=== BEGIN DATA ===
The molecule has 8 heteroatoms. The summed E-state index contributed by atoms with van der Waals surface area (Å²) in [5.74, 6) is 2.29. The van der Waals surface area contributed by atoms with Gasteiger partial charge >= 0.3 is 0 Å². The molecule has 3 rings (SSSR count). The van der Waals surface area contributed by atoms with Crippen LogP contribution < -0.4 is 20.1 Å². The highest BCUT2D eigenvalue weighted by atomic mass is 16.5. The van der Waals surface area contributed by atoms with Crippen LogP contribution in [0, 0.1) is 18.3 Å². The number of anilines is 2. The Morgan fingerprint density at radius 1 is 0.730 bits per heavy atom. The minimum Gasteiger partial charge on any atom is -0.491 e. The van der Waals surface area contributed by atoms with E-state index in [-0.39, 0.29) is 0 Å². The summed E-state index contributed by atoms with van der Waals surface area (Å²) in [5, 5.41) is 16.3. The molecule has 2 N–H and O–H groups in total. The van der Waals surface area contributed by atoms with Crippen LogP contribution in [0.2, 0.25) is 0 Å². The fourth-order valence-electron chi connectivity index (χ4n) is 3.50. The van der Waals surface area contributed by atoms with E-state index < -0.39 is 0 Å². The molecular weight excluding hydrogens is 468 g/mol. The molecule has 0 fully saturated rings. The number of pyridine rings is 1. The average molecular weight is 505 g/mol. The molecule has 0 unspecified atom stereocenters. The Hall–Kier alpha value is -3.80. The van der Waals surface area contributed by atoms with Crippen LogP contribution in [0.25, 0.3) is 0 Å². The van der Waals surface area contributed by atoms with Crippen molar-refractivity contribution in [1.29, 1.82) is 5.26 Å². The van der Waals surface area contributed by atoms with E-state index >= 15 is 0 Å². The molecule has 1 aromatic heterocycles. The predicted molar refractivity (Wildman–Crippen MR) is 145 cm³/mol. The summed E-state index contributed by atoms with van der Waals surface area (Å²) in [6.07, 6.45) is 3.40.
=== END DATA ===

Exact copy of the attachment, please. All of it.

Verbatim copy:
The molecule has 8 heteroatoms. The summed E-state index contributed by atoms with van der Waals surface area (Å²) in [5.74, 6) is 2.29. The van der Waals surface area contributed by atoms with Gasteiger partial charge >= 0.3 is 0 Å². The molecule has 3 rings (SSSR count). The van der Waals surface area contributed by atoms with Crippen LogP contribution < -0.4 is 20.1 Å². The highest BCUT2D eigenvalue weighted by atomic mass is 16.5. The van der Waals surface area contributed by atoms with Crippen LogP contribution in [0, 0.1) is 18.3 Å². The number of anilines is 2. The Morgan fingerprint density at radius 1 is 0.730 bits per heavy atom. The minimum Gasteiger partial charge on any atom is -0.491 e. The van der Waals surface area contributed by atoms with E-state index in [-0.39, 0.29) is 0 Å². The summed E-state index contributed by atoms with van der Waals surface area (Å²) in [5, 5.41) is 16.3. The molecule has 2 N–H and O–H groups in total. The van der Waals surface area contributed by atoms with Crippen LogP contribution in [0.2, 0.25) is 0 Å². The fourth-order valence-electron chi connectivity index (χ4n) is 3.50. The van der Waals surface area contributed by atoms with E-state index < -0.39 is 0 Å². The molecular weight excluding hydrogens is 468 g/mol. The molecule has 0 fully saturated rings. The number of pyridine rings is 1. The average molecular weight is 505 g/mol. The molecule has 0 unspecified atom stereocenters. The Hall–Kier alpha value is -3.80. The van der Waals surface area contributed by atoms with Crippen LogP contribution in [0.25, 0.3) is 0 Å². The van der Waals surface area contributed by atoms with Crippen molar-refractivity contribution in [1.29, 1.82) is 5.26 Å². The van der Waals surface area contributed by atoms with E-state index >= 15 is 0 Å². The molecule has 1 aromatic heterocycles. The predicted molar refractivity (Wildman–Crippen MR) is 145 cm³/mol. The summed E-state index contributed by atoms with van der Waals surface area (Å²) in [6.07, 6.45) is 3.40.